(1) In addition to the requirements of part II of chapter 408, the initial application and change of ownership application must be accompanied by a plan for the delivery of home, residential, and homelike inpatient hospice services to terminally ill persons and their families. Such plan must contain, but need not be limited to:
(a) The estimated average number of terminally ill persons to be served monthly.
(b) The geographic area in which hospice services will be available.
(c) A listing of services which are or will be provided, either directly by the applicant or through contractual arrangements with existing providers.
(d) Provisions for the implementation of hospice home care within 3 months after licensure.
(e) Provisions for the implementation of hospice homelike inpatient care within 12 months after licensure.
(f) The number and disciplines of professional staff to be employed.
(g) The name and qualifications of any existing or potential contractee.
(h) A plan for attracting and training volunteers.
If the applicant is an existing licensed health care provider, the application must be accompanied by a copy of the most recent profit-loss statement and, if applicable, the most recent licensure inspection report.
(2) In addition to the requirements of part II of chapter 408, the application for license renewal shall be accompanied by an update of the plan for delivery of hospice care only if information contained in the plan submitted pursuant to subsection (1) is no longer applicable.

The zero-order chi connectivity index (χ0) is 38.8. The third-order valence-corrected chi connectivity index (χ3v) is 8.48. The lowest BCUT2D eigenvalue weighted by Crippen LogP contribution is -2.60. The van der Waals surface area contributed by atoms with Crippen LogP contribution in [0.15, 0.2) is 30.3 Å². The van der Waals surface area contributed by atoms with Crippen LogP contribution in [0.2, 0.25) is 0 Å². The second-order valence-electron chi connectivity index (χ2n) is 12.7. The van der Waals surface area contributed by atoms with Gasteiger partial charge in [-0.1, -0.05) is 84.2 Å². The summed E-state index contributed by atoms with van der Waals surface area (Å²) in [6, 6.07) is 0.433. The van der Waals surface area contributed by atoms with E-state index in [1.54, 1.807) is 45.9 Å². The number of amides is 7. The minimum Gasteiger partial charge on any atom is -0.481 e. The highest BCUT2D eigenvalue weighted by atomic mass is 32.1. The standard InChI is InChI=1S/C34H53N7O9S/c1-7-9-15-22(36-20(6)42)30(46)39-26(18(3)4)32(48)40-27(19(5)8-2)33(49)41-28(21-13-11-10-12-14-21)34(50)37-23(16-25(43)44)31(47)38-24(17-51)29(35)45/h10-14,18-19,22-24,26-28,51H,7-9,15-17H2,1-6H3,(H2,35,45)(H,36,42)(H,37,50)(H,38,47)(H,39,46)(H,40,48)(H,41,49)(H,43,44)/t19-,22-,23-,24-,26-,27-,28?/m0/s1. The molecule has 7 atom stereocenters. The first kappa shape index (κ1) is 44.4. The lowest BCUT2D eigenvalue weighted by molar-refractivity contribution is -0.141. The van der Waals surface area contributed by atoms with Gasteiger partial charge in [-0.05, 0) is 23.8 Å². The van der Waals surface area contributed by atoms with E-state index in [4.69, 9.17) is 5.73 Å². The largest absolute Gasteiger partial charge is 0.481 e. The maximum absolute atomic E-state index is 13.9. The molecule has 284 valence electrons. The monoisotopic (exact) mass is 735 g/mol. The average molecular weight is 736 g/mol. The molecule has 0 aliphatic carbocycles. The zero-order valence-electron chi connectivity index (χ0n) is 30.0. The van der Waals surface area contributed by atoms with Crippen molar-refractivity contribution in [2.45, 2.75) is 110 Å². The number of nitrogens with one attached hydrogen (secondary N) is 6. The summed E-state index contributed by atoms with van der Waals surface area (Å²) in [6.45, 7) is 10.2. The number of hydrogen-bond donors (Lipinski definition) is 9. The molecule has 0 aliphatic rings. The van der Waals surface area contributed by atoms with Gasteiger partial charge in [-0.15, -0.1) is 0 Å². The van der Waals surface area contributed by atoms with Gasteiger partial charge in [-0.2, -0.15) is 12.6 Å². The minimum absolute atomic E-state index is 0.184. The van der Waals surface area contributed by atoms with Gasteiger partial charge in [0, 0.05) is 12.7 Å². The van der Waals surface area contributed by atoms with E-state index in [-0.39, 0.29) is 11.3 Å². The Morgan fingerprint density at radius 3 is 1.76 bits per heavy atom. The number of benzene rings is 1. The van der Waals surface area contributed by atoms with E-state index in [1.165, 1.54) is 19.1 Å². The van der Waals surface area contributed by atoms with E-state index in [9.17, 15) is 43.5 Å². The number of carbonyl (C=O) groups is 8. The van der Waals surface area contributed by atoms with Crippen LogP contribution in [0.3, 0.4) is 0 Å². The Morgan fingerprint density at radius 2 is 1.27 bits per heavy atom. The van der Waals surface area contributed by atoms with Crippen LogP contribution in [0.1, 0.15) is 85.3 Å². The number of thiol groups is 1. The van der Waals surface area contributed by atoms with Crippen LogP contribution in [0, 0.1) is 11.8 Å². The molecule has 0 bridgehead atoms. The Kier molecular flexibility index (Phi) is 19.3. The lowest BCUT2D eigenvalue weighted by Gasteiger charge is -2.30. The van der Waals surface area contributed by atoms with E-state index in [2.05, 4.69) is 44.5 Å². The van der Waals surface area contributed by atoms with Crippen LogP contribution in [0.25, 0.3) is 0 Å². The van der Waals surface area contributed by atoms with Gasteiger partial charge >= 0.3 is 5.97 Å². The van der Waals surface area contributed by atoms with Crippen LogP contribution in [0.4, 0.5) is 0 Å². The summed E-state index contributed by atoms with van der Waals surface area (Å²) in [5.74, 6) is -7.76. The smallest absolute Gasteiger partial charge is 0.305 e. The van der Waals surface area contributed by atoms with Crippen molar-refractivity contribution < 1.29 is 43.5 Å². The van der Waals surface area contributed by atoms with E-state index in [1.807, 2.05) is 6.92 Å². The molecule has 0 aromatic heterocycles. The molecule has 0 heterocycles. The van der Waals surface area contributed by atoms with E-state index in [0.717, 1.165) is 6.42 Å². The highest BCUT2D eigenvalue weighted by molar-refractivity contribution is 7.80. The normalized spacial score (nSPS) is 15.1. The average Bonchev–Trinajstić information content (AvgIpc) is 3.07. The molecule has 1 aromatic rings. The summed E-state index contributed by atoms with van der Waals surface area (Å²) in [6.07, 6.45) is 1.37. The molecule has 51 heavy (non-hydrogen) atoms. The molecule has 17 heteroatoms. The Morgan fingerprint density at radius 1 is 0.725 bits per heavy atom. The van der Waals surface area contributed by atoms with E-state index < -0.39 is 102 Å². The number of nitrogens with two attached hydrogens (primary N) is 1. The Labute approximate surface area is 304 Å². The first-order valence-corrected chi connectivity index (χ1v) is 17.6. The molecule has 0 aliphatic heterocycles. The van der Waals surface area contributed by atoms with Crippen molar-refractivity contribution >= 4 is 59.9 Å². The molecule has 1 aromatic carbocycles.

(3) The agency shall not issue a license to a hospice that fails to receive a certificate of need under the provisions of part I of chapter 408. A licensed hospice is a health care facility as that term is used in s. 408.039(5) and is entitled to initiate or intervene in an administrative hearing.
(4) A freestanding hospice facility that is engaged in providing inpatient and related services and that is not otherwise licensed as a health care facility shall obtain a certificate of need. However, a freestanding hospice facility that has six or fewer beds is not required to comply with institutional standards such as, but not limited to, standards requiring sprinkler systems, emergency electrical systems, or special lavatory devices.
(5) The agency may deny a license to an applicant that fails to meet any condition for the provision of hospice care or services imposed by the agency on a certificate of need by final agency action, unless the applicant can demonstrate that good cause exists for the applicant’s failure to meet such condition.